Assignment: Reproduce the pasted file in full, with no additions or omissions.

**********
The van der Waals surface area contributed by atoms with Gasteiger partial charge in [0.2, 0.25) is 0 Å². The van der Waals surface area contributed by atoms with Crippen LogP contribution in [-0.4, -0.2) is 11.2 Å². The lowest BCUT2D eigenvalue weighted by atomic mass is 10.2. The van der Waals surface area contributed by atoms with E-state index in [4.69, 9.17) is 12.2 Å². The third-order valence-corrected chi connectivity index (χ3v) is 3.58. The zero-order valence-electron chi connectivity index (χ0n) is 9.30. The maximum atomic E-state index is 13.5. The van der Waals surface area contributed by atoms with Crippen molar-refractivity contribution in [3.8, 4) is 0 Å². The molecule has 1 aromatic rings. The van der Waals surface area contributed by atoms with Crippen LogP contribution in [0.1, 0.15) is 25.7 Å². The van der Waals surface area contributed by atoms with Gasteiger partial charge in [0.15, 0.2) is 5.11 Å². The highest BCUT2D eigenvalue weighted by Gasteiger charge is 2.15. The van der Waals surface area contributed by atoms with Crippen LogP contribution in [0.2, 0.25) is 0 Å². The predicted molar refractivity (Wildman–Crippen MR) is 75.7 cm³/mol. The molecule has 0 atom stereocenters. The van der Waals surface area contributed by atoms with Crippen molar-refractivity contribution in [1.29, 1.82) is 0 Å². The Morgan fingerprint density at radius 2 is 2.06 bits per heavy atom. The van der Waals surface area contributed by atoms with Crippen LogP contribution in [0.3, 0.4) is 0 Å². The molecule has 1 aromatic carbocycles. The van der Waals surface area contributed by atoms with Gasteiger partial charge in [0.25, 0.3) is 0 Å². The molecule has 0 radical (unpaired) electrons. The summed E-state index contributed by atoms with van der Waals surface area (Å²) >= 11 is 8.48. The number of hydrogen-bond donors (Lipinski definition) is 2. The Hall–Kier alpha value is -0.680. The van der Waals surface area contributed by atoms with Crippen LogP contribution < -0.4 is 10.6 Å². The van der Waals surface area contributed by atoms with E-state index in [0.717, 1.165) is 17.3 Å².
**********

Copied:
The van der Waals surface area contributed by atoms with Gasteiger partial charge in [0.2, 0.25) is 0 Å². The van der Waals surface area contributed by atoms with Crippen LogP contribution in [-0.4, -0.2) is 11.2 Å². The lowest BCUT2D eigenvalue weighted by atomic mass is 10.2. The van der Waals surface area contributed by atoms with E-state index in [4.69, 9.17) is 12.2 Å². The third-order valence-corrected chi connectivity index (χ3v) is 3.58. The zero-order valence-electron chi connectivity index (χ0n) is 9.30. The maximum atomic E-state index is 13.5. The van der Waals surface area contributed by atoms with Crippen molar-refractivity contribution in [3.8, 4) is 0 Å². The molecule has 1 aromatic rings. The van der Waals surface area contributed by atoms with Crippen LogP contribution in [0.1, 0.15) is 25.7 Å². The van der Waals surface area contributed by atoms with Gasteiger partial charge in [0.15, 0.2) is 5.11 Å². The highest BCUT2D eigenvalue weighted by Gasteiger charge is 2.15. The van der Waals surface area contributed by atoms with Crippen LogP contribution in [0.2, 0.25) is 0 Å². The predicted molar refractivity (Wildman–Crippen MR) is 75.7 cm³/mol. The molecule has 0 atom stereocenters. The van der Waals surface area contributed by atoms with Crippen molar-refractivity contribution in [1.29, 1.82) is 0 Å². The Morgan fingerprint density at radius 2 is 2.06 bits per heavy atom. The van der Waals surface area contributed by atoms with Crippen LogP contribution in [0.3, 0.4) is 0 Å². The molecule has 1 aromatic carbocycles. The van der Waals surface area contributed by atoms with Gasteiger partial charge in [0.25, 0.3) is 0 Å². The molecule has 0 radical (unpaired) electrons. The summed E-state index contributed by atoms with van der Waals surface area (Å²) >= 11 is 8.48. The number of hydrogen-bond donors (Lipinski definition) is 2. The Hall–Kier alpha value is -0.680. The van der Waals surface area contributed by atoms with Crippen LogP contribution < -0.4 is 10.6 Å². The van der Waals surface area contributed by atoms with E-state index in [0.717, 1.165) is 17.3 Å².